In addition to the symbolism of an open and closed door to represent social isolation in Elizabeth Willard and Enoch Robinson, Sherwood Anderson emphasizes the isolated relationships within one’s self to the same extent. This is represented in the chapter “Hands” where Wing Biddlebaum is forced into seclusion due to a traumatic event that happened earlier in his life. Wing was once a teacher and used his hands to communicate. A young student misinterpreted the encounter where Wing was attempting to encourage him. Wing was beaten for the communication of his dreams and desires for maintaining a distinguished bond with his students. The end result consists of a man living in an empty shell of his former self, afraid to connect with others and afraid to express his emotions. This is best seen in a conversation of dreams between Wing and George Willard, “he raised the hands…and then a look of horror swept over his face”. He has now been taught that communicating with his hands is only due to hi fearing to make any connection with others. Anderson comments on Wing’s hands, “In Winesburg the hands had attracted attention merely because of their activity. With them Wing Biddlebaum had picked as high as a hundred and forty quarts of strawberries in a day. They became his distinguishing feature, the source of his fame. And they made more grotesque an already grotesque and elusive individuality”. The unusual hands of Wing Biddlebaum lead people to associate him with being mentally unusual and being labeled as a grotesque, further contributing to him not being able to connect with others and living in solitude.
Sherwood Anderson also makes use of social relationships to highlight the difference in expression and the concealment of one’s self in regard to the isolation of the grotesques in Winesburg. Anderson portrays George Willard as the dominant force for this task. George is the one character in the story who is not seen as grotesque initially and is seen by the grotesques in the community as a person to communicate with. In the story, it says, “the key that will release them from their prisons and enable them to resume normal human forms”. George becomes the focal character as the grotesques use George to project what they desire for themselves and wish they can access. George himself is not as important as a character as is his ability to be a representation of the true nature within them. Wing Biddlebaum wishes for a person to convey his feelings. It is said, “hungers for the presence of the boy, who was the medium through which he expressed his love of man”. Wing starts to uncontrollably revert to his olf ways when in the presence of George. To Wing, George no longer has a name when referred and is simply called “the boy.” This is because George only represents innocence and the fact that he is not a grotesque. Kate Swift is another example of someone who is trying to get in touch with society once again through George. It mentions, “a great eagerness to open the door of life to the boy, who had been her pupil and whom she thought might possess a talent for the understanding of life”. George’s individuality is almost seen as inferior to his main purpose witnessed by the grotesques. The fact that George is a writer is important as he is able to express his ideas and establish a difference between him and the grotesques. The differences between the dispositions of George and the grotesques emphasizes just how truly isolated the grotesques are and their inability to help themselves.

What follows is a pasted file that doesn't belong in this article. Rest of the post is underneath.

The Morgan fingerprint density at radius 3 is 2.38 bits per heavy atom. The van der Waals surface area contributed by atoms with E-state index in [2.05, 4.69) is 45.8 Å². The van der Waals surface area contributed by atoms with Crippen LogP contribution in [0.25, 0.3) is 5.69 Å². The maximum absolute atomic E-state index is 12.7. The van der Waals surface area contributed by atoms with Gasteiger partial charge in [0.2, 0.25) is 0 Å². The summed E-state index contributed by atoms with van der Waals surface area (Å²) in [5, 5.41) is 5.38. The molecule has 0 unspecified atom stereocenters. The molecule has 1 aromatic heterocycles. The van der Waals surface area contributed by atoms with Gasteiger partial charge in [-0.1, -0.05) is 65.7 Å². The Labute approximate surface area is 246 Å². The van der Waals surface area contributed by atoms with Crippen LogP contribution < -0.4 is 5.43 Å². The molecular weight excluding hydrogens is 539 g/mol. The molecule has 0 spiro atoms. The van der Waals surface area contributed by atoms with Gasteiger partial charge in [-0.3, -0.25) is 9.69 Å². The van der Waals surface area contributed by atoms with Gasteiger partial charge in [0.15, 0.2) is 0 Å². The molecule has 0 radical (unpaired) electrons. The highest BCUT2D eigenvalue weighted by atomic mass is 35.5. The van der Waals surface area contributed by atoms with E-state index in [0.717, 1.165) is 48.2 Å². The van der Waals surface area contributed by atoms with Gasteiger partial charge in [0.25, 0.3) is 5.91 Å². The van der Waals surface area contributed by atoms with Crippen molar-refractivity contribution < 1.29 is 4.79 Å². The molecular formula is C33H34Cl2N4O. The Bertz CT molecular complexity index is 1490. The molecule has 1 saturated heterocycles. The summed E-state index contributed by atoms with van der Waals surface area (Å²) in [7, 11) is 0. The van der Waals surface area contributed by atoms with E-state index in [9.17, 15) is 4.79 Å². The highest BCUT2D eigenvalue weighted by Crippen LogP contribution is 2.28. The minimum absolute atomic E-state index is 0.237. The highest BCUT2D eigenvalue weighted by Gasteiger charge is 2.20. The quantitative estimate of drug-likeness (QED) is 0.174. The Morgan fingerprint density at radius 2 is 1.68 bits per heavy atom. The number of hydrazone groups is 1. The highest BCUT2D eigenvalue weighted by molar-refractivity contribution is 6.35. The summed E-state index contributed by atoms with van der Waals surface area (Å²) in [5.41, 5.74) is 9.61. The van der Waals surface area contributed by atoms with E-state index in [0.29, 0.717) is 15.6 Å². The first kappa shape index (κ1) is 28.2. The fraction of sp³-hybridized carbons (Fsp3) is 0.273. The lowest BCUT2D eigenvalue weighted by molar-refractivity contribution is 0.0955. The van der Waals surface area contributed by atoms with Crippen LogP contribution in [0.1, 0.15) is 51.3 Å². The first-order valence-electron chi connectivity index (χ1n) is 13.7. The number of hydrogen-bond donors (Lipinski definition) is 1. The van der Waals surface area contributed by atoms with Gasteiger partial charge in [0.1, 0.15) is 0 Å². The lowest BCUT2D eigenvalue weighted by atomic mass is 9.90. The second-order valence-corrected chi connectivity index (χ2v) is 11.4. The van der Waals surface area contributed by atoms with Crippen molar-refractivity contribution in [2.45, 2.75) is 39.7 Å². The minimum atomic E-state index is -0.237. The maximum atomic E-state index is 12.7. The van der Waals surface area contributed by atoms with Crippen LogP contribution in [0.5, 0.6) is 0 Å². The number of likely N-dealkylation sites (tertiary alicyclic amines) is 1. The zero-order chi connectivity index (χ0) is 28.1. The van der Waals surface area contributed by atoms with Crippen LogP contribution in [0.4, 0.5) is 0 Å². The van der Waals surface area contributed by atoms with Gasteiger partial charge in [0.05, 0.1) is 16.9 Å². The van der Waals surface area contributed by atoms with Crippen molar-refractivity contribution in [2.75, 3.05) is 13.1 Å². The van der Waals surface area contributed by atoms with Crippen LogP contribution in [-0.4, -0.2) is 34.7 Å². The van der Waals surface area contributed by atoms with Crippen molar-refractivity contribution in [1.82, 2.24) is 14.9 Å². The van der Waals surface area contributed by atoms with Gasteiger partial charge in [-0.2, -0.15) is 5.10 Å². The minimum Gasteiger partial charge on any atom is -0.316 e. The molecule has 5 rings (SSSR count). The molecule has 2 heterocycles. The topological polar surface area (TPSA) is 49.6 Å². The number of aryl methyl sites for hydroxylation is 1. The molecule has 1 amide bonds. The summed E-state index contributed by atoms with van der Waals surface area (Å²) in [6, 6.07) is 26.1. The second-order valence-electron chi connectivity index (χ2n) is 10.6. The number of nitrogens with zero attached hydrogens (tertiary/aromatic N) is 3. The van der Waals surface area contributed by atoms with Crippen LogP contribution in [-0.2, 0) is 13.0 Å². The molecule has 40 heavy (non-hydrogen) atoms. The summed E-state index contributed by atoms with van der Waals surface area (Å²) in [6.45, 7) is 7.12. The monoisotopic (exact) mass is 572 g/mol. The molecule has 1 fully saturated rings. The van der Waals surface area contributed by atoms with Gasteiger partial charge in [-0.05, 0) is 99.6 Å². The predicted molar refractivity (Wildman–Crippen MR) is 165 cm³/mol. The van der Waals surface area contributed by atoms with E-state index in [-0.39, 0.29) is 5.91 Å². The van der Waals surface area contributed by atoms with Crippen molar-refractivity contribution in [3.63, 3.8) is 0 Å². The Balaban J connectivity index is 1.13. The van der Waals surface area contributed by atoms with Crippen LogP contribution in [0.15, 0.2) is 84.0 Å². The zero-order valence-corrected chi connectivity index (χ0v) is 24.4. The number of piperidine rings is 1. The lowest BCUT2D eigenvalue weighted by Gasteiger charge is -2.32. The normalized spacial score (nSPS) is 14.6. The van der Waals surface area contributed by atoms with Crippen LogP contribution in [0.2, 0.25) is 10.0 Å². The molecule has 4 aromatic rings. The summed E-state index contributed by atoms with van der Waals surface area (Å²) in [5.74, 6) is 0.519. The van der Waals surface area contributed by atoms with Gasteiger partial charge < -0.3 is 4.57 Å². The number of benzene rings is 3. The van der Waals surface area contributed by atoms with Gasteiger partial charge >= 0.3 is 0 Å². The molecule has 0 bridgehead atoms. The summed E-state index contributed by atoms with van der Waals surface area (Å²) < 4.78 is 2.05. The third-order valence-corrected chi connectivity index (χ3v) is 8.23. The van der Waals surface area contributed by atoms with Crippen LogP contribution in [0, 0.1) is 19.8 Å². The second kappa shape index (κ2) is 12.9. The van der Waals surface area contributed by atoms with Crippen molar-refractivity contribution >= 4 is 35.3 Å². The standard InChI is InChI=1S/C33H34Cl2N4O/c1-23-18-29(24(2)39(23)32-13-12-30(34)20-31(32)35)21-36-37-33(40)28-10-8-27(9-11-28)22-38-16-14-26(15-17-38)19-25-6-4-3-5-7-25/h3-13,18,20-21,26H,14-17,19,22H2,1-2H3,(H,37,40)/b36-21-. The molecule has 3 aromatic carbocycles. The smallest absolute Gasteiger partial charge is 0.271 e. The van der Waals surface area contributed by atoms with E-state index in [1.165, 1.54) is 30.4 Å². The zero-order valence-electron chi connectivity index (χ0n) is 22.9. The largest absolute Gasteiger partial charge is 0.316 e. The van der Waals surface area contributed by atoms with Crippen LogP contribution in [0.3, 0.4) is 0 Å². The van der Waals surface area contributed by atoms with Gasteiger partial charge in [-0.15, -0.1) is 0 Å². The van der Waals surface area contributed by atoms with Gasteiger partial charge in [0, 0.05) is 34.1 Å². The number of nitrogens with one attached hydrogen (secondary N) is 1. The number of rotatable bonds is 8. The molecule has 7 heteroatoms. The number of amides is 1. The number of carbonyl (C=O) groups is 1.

Sherwood Anderson is able to illustrate the severity of the isolation conceived through the grotesques’ inadequacy of expressing their thoughts and feelings in Winesburh through their specific environments, physical deformities, and their relationship with George Willard. Winesburg, Ohio provides an extensive analysis of the lives of the grotesques and at the same time, Anderson suggests that this development addresses everyone in Winesburg but only offered the point of view of only a couple of characters. Anderson makes a claim in the story that all men and women he has ever known had become grotesque. A solution is offered in the shape of George Willard who embodies the fact that love is the thing that makes life mature in the modern world.